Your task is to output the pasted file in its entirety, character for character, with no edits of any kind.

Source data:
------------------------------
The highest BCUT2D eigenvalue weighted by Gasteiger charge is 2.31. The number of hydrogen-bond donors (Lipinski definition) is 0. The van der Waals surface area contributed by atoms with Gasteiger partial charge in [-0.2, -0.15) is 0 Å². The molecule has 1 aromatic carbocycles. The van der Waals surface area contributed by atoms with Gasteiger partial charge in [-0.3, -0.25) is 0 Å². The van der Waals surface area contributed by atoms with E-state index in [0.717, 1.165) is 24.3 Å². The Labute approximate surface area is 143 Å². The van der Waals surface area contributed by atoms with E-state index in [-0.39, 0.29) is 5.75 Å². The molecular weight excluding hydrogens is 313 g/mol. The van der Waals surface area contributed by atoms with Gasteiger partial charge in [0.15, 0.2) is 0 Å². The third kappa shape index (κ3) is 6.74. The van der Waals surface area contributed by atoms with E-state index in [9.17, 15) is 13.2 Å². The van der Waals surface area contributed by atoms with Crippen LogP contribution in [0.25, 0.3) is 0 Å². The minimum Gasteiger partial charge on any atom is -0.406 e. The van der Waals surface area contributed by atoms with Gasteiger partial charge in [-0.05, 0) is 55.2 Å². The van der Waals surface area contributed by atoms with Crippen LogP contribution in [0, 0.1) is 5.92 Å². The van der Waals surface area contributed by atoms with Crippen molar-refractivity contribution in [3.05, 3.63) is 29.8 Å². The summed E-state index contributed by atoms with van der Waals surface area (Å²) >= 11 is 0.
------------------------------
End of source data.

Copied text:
The highest BCUT2D eigenvalue weighted by Gasteiger charge is 2.31. The number of hydrogen-bond donors (Lipinski definition) is 0. The van der Waals surface area contributed by atoms with Gasteiger partial charge in [-0.2, -0.15) is 0 Å². The molecule has 1 aromatic carbocycles. The van der Waals surface area contributed by atoms with Gasteiger partial charge in [-0.3, -0.25) is 0 Å². The van der Waals surface area contributed by atoms with E-state index in [0.717, 1.165) is 24.3 Å². The Labute approximate surface area is 143 Å². The van der Waals surface area contributed by atoms with E-state index in [-0.39, 0.29) is 5.75 Å². The molecular weight excluding hydrogens is 313 g/mol. The van der Waals surface area contributed by atoms with Gasteiger partial charge in [0.15, 0.2) is 0 Å². The third kappa shape index (κ3) is 6.74. The van der Waals surface area contributed by atoms with E-state index in [9.17, 15) is 13.2 Å². The van der Waals surface area contributed by atoms with Crippen LogP contribution in [0.25, 0.3) is 0 Å². The minimum Gasteiger partial charge on any atom is -0.406 e. The van der Waals surface area contributed by atoms with Gasteiger partial charge in [-0.05, 0) is 55.2 Å². The van der Waals surface area contributed by atoms with Crippen LogP contribution in [0, 0.1) is 5.92 Å². The van der Waals surface area contributed by atoms with Crippen molar-refractivity contribution in [3.05, 3.63) is 29.8 Å². The summed E-state index contributed by atoms with van der Waals surface area (Å²) >= 11 is 0.